05 Apr Asset based lending isn’t the only choice for your business
Asset-based lending has traditionally been used by businesses to fund expansion, close gaps in working capital, and cover unforeseen expenses. It’s often seen as a fast, attainable, flexible and cost-effective alternative to mainstream lending for successful businesses. Yet asset-based loans do sometimes come with drawbacks, including lack of control, higher costs and greater risks. With an innovative financial product such as Pay4’s revolving supplier payment facility, there is a smarter option available. Built for quality businesses that need fast, flexible finance to fund their growth.
What is asset-based lending?
Asset-based lending allows a business to borrow a pre-agreed sum of money based on the liquidation value of specific assets on its balance sheet.
It can be secured against many different types of assets which are used as collateral, including both tangible and intangible.
Usually the types of assets used for asset-based lending include:
- Stock Inventory
- Plant and machinery
- Accounts receivables (eg. unpaid customer invoices)
- Property assets
Then the lending organisation undertakes an appraisal of these eligible assets before the credit is agreed. Credit is then afforded against a percentage of the agreed value of these assets.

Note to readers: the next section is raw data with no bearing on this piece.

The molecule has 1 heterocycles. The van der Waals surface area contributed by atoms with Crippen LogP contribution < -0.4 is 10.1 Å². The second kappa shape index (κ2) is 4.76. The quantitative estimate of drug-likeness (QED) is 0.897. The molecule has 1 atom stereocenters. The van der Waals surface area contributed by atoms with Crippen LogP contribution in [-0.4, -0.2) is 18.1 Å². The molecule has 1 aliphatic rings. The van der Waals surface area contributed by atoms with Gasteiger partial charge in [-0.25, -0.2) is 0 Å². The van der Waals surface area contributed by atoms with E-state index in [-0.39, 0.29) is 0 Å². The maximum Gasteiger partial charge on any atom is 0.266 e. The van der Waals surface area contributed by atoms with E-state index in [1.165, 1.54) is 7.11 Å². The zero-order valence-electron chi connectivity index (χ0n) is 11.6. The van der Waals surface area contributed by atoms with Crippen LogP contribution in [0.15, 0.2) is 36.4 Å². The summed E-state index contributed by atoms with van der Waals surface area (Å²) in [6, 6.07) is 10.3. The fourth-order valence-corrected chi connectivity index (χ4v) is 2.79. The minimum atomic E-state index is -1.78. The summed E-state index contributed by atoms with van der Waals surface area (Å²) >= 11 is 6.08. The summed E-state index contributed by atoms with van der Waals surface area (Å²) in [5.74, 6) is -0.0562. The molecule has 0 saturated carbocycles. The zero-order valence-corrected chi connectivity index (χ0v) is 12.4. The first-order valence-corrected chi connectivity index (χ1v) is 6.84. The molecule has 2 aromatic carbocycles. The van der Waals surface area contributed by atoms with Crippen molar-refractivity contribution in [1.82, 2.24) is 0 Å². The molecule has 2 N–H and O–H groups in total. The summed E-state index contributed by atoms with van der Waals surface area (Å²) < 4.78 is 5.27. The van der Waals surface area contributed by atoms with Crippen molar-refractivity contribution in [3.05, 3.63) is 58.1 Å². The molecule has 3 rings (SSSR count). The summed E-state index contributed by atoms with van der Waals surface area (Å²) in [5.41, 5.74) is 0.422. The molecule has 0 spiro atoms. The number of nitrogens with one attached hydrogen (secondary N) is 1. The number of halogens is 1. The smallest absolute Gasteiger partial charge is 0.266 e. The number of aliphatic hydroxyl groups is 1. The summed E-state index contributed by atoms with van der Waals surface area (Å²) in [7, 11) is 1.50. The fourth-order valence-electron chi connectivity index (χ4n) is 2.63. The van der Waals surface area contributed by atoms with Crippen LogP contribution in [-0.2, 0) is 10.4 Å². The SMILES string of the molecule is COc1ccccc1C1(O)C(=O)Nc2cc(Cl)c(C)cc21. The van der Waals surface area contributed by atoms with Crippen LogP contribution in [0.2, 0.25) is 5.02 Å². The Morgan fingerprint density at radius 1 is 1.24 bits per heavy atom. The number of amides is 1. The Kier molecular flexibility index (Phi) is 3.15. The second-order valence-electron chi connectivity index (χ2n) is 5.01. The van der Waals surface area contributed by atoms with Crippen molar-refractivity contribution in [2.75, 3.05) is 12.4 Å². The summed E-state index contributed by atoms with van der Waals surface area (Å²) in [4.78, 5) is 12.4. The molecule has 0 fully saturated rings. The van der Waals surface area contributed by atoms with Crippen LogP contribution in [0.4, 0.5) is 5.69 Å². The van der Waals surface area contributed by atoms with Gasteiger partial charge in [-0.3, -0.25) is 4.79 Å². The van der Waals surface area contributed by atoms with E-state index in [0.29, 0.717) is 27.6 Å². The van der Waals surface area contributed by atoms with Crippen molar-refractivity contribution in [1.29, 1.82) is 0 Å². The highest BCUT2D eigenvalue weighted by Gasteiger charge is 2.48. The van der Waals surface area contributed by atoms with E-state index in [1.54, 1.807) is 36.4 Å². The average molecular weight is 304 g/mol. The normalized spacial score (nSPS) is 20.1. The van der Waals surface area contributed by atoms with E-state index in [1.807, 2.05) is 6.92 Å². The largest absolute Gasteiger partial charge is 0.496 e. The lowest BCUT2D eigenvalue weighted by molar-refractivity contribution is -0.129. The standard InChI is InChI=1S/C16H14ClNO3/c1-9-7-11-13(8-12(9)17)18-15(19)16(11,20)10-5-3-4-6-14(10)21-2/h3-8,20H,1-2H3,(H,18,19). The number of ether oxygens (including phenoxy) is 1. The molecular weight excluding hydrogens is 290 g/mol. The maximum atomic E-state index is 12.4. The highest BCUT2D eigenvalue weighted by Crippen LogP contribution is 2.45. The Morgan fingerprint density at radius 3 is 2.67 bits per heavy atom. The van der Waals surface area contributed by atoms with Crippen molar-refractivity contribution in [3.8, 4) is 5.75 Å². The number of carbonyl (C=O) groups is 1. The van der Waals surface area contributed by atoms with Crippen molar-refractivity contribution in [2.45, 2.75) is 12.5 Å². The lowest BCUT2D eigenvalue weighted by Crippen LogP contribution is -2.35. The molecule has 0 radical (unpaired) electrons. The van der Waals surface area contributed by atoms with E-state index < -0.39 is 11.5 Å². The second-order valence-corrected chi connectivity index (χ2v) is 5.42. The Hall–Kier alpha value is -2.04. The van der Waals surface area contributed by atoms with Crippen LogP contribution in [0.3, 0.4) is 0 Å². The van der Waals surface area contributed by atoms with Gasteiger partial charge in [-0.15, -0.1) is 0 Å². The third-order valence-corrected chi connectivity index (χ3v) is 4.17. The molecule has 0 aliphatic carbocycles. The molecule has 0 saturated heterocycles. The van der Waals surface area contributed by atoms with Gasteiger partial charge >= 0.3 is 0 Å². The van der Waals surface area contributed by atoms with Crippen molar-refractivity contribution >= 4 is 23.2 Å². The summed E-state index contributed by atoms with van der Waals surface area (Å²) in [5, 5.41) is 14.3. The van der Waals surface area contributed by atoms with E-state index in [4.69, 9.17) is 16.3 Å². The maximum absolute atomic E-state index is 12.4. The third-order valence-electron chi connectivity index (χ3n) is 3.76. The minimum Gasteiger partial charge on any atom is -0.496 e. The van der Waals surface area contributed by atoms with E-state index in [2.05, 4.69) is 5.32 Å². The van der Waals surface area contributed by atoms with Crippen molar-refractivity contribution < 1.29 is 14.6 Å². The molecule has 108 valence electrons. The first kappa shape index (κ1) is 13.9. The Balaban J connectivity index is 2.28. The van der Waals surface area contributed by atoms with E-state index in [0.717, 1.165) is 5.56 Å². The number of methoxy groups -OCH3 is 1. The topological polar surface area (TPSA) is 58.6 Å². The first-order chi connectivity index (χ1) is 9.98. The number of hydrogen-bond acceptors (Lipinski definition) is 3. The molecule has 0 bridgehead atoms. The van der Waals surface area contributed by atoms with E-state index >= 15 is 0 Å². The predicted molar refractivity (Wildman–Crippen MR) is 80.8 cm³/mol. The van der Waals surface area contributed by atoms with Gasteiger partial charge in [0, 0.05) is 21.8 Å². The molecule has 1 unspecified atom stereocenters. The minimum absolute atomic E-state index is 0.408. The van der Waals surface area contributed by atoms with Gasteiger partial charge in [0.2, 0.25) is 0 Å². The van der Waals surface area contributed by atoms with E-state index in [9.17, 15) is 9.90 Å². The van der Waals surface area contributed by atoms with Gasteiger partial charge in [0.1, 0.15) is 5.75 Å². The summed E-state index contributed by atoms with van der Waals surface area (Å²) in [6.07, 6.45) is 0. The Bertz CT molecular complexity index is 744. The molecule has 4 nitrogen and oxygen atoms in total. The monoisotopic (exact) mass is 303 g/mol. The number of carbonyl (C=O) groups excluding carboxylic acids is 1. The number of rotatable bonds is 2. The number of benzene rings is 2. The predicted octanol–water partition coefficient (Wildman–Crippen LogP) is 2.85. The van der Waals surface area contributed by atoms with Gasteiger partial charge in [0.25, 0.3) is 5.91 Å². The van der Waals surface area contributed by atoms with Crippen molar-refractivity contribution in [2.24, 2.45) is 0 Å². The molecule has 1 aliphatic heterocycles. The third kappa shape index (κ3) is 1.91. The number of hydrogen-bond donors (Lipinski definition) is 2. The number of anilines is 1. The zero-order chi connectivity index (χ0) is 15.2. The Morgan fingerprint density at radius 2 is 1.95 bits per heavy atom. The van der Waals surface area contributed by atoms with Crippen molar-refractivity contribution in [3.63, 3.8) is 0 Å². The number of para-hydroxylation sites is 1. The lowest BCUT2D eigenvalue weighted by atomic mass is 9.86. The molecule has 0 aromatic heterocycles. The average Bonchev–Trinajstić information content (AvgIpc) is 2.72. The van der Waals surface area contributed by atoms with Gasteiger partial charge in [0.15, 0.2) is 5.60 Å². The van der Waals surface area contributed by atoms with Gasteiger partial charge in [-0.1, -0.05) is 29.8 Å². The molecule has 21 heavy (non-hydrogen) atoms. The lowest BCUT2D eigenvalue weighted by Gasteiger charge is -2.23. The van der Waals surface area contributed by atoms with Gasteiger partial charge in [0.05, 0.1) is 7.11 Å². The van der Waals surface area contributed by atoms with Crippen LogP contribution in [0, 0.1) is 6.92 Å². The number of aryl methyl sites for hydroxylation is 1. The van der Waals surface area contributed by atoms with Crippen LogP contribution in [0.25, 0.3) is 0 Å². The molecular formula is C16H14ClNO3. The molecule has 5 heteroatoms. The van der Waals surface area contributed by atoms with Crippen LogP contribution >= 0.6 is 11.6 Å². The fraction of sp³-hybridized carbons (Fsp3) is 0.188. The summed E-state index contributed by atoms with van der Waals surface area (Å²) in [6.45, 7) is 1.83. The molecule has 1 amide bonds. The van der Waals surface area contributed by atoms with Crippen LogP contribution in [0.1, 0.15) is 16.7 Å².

The percentage is generally 70-80 percent of eligible receivables and 50 percent of finished inventory value. The amount of available credit fluctuates to reflect the value of the assets. For example, when old customer invoices are paid and new ones created. Then the value of the assets (in this case receivables) will alter.
Asset-based lending can take the form of a term loan, HP/leasing, or a revolving line of credit.
Eligibility, default and risk
Security and risk considerations for eligibility are weighed primarily against the borrower’s assets (including customer invoices). Cash flow is generally a secondary determining factor. This means that applicants for asset-based lending often do not require as high a credit rating in the traditional sense.